Canadian ESG-related investment assets surge to $3.2 trillion: report

Greenhushing — the withholding of sustainability milestones and other environmental investment goals by institutional investors and investee companies — is a trend that could already be on the way out, says Mary Jane McQuillen, head of environmental, social and governance investing at ClearBridge Investments, a subsidiary of Franklin Templeton Investments.

The effects of greenhushing are expected to be temporary due to a changing investment landscape for ESG assets and new rules from financial regulators looking to enhance climate-related disclosures. “I don’t know how long [greenhushing] will last, it feels like more of a reaction as opposed to a long-term framework that’s meant to support a better good for investors.”

A 2023 report by KPMG noted while greenhushing isn’t overtly dishonest, it limits the quality and amount of publicly available information, which is crucial for the allocation decision of institutional investors. “Without this transparency, it becomes challenging to analyze corporate climate targets, share best practices on decarbonization and calculate Scope 3 emissions, which by definition require widespread reporting.”

Read: Majority of Canadian institutional investors consider climate change a top ESG focus: survey

In March, the U.S. Securities and Exchange Commission finalized a ruling on climate-related disclosures for investors, making it mandatory for public companies to disclose certain climate-related information in their annual reports and registration statements.

“The rules will provide investors with consistent, comparable and decision-useful information and issuers with clear reporting requirements,” said Gary Gensler, chair at the SEC, in a press release. “Further, they will provide specificity on what companies must disclose, which will produce more useful information than what investors see today.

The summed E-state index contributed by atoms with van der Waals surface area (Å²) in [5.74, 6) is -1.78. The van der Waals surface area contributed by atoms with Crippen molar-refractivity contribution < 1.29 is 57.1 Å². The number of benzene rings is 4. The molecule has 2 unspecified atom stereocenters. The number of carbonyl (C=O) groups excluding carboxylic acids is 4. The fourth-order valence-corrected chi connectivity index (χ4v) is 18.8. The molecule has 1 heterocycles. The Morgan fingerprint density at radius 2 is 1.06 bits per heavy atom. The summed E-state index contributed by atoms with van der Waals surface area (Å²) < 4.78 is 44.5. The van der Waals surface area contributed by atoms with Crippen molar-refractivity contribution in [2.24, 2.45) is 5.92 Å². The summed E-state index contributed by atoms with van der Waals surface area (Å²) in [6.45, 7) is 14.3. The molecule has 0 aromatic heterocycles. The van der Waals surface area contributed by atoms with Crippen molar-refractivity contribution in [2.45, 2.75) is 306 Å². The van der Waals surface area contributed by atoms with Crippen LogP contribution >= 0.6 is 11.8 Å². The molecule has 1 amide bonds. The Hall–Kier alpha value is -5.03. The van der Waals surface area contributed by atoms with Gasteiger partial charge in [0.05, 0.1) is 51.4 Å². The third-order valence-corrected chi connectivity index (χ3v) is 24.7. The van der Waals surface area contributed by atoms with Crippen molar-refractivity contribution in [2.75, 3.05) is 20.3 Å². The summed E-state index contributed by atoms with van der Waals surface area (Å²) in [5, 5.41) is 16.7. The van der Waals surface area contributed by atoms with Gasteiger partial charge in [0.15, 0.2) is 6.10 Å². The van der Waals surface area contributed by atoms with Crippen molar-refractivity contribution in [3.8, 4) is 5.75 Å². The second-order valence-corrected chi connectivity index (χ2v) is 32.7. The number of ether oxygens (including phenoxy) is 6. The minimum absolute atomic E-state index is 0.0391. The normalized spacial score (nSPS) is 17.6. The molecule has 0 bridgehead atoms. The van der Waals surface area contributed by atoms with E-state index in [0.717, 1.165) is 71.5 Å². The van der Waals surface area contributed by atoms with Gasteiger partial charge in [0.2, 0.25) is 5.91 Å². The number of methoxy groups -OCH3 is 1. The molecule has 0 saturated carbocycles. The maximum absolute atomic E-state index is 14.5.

The new U.S. disclosures will also ask for climate-related targets or goals and the impact of identified climate-related risks on a business. The rules include a need to disclose emissions categorized as Scope 1 and Scope 2, which the U.S. Environmental Protection Agency defines as direct greenhouse emissions from a source controlled or owned by an organization and indirect greenhouse emissions related to the purchase of electricity, steam, heat or cooling, respectively.

Read: How will growing anti-ESG sentiment in the U.S. impact Canadian institutional investors?

Greenhushing may have also resulted from recent underperformance by ESG assets, says McQuillen. “If you’re looking short term versus the longer term . . . . then you might say, ‘OK, I’m going to have a negative perception on ESG for performance.”

The pushback against ESG metrics, particularly in the U.S., could potentially lead to more clarity in disclosure efforts, says Hugh O’Reilly, president and chief executive officer at Acuity Global Inc. “I think these challenges . . . the best way to view them is it’s a good thing. Because it’s going to force practitioners to do a better job explaining what they’re doing, why they’re doing it, why it matters and how it’s in the interest of beneficiaries.”

Similarly, he notes the act of greenhushing won’t change the perception of ESG terminologies and metrics as factors that can potentially limit investments. “We have a challenge and it’s incumbent upon people who are engaged in these practices to demonstrate [ESG’s] value [and] review their policies . . . to make sure they’re looking at things that are measurable.”

Read: Head to Head: Is it time to change the terminology around ESG?